Metal firm shows polish
Insimbi's gutsy performance and game-changing expansion
Even with the commodity and industrial cycle at a low point Insimbi has soldiered on
For a small-cap company with a market value of less than R500m, Insimbi is a fairly difficult investment proposition to assess. Certainly the company’s business model is not something easily condensed into a short, sharp paragraph.
Essentially Insimbi revolves around metal — supplying alloys to the steel and stainless steel industry, foundry sand, ceramic ducting to ferrous and nonferrous foundries and automotive foundries as well as electroplating specialists, and specialised ceramic refractory linings to the cement, paper and pulp, steel and platinum industries.
With SA’s commodity and industrial cycle at a stuttering low point, Insimbi is certainly not operating in conditions that fortify investor sentiment. Sadly, this has meant the market has overlooked some gutsy performances over the years.
But more problematic for Insimbi is the fact that the company has no real comparative counter on the JSE — save for a reference point with old metal trading and mining listing Metmar. Under the circumstances this is unavoidable — but also most unfortunate, considering Metmar’s unrewarding tenure on the JSE up until its delisting in late 2015.
In truth, the longer-term performance of Insimbi, which listed in 2008, displays a remarkable operational consistency in sometimes difficult market conditions, rarely skipping a dividend. Sentiment, however, remained mostly brittle.
In 2015 Insimbi made an important move in diversifying operations by acquiring Polydrum, a blow-moulding business that manufactures plastic containers for the chemical, agricultural and food industries.
But the real game-changer came late last year when scrap-metal specialist Amalgamated Metals Recycling (AMR) was acquired by Insimbi in a R284m transaction.
Clearly this was a minnow-swallowing-the-whale transaction, and investors might well be wary that such ambitious corporate manoeuvres can introduce operational complications that often cause small companies to flounder.
There is some reassurance in the deal terms, though.
The deal effectively reverses AMR assets into Insimbi to craft a partial exit strategy for the founders as well as an opportunity to participate in further upside (and dividend flows) in the scrap-metal endeavours via a listed vehicle.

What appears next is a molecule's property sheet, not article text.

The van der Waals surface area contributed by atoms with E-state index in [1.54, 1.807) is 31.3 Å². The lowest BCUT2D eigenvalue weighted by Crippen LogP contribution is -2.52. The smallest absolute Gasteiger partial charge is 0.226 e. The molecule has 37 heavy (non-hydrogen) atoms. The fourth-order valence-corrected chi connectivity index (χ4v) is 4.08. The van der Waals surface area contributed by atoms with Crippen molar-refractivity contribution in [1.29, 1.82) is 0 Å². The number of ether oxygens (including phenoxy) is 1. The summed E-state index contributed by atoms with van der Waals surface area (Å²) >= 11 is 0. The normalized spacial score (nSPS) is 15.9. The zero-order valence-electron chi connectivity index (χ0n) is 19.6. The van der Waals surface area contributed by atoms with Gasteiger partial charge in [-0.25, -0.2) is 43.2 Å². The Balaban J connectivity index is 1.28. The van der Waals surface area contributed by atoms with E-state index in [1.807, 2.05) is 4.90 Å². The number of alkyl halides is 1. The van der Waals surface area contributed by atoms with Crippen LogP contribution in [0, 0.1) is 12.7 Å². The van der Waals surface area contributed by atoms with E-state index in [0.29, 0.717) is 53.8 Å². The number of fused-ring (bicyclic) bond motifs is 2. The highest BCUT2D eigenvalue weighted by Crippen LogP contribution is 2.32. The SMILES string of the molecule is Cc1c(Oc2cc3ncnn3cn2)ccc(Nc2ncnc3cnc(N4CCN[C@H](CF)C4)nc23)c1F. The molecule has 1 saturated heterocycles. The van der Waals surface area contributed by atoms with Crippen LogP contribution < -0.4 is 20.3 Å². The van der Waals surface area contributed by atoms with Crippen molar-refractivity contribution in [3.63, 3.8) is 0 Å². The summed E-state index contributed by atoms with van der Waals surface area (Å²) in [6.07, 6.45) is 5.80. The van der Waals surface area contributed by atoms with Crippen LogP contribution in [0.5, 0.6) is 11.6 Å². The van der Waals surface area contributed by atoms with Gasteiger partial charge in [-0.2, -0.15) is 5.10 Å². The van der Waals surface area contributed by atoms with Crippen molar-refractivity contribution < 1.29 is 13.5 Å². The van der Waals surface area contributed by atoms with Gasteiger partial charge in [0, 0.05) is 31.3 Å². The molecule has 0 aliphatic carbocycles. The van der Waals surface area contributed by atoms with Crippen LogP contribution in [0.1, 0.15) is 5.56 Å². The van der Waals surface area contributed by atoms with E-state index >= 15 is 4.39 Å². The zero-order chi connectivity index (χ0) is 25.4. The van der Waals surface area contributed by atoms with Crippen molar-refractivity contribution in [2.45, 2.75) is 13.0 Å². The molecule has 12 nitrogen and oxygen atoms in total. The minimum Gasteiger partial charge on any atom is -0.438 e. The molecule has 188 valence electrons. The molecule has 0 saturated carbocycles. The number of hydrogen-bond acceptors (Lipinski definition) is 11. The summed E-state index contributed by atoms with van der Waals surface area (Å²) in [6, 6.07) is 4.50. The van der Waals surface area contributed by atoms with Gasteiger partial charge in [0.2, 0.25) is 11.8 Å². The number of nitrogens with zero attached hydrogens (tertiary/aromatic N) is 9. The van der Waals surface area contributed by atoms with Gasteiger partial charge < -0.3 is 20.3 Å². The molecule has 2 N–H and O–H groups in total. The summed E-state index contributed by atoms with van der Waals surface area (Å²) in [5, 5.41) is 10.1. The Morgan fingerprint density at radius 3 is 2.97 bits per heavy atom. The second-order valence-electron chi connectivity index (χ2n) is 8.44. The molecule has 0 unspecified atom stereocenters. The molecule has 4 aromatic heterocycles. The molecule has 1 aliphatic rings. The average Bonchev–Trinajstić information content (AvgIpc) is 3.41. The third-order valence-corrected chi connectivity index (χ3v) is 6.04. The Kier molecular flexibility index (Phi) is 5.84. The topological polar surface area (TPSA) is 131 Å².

The AMR deal terms comprised a R200m cash payment to the vendors with R100m funded by senior debt and the balance of R100m funded by a placement of Insimbi shares. The vendors will also be issued 50m new Insimbi shares at 100c/share. Another R34m cash payment will be made for the associated AMR property.
On paper, it seems there can be little reason to fret about Insimbi overpaying for AMR. The deal was struck on a trailing earnings multiple of less than six times and earnings before interest and tax of only three and a half times. Even if net profit this year falls back to the R40m posted in the 2014 financial year, Insimbi would have acquired AMR — which has stretched its operating margins from 2.84% to almost 4.5% in the past three years — on a forward earnings multiple of seven times.
AMR trades in ferrous and nonferrous metals, collecting and sorting iron and steel as well as aluminium, copper, zinc, stainless steel, lead, nickel, brass, tin and bronze.
Exports account for more than 65% of the scrap-recovery revenue.
The AMR transaction did initially spark some market interest in Insimbi, but sentiment appears to have cooled. Insimbi’s shares have climbed down from a December 2016 high of 134c to around 107c at the time of writing.
The AMR deal — which was included for only two months of the year to end-February — has perhaps not been fully appreciated by market watchers.
A recent investor presentation by Insimbi showed that AMR generated R1.94bn in the year to end-February 2016 with operating profits coming in at R85m on a margin of around 4.5%. Net profits for the period were R53.5m.
It would then be fair to say Insimbi has bought a high-volume/low-margin business. The net profit margin is 2.79%, lower than what has been achieved over the longer term by Insimbi’s metals businesses.
Insimbi says there is operational leeway, with smelter capacity utilisation in the group set to be increased. An increase in exports could also help fatten margins with offshore sales attracting a 20% premium over local sales.
If AMR’s year to end-February results are taken into account then Insimbi becomes a R3bn/year revenue business with an after-tax profit of R80m. In other words, new-look Insimbi should be capable of generating around 20c/share — perhaps 25c/share in a strong year — in the new financial year.
This puts the share on a modest earnings multiple of just over five times, which seems a flippant dismissal of the profit track record and executive management’s prudent strategic efforts in bulking up Insimbi over the years.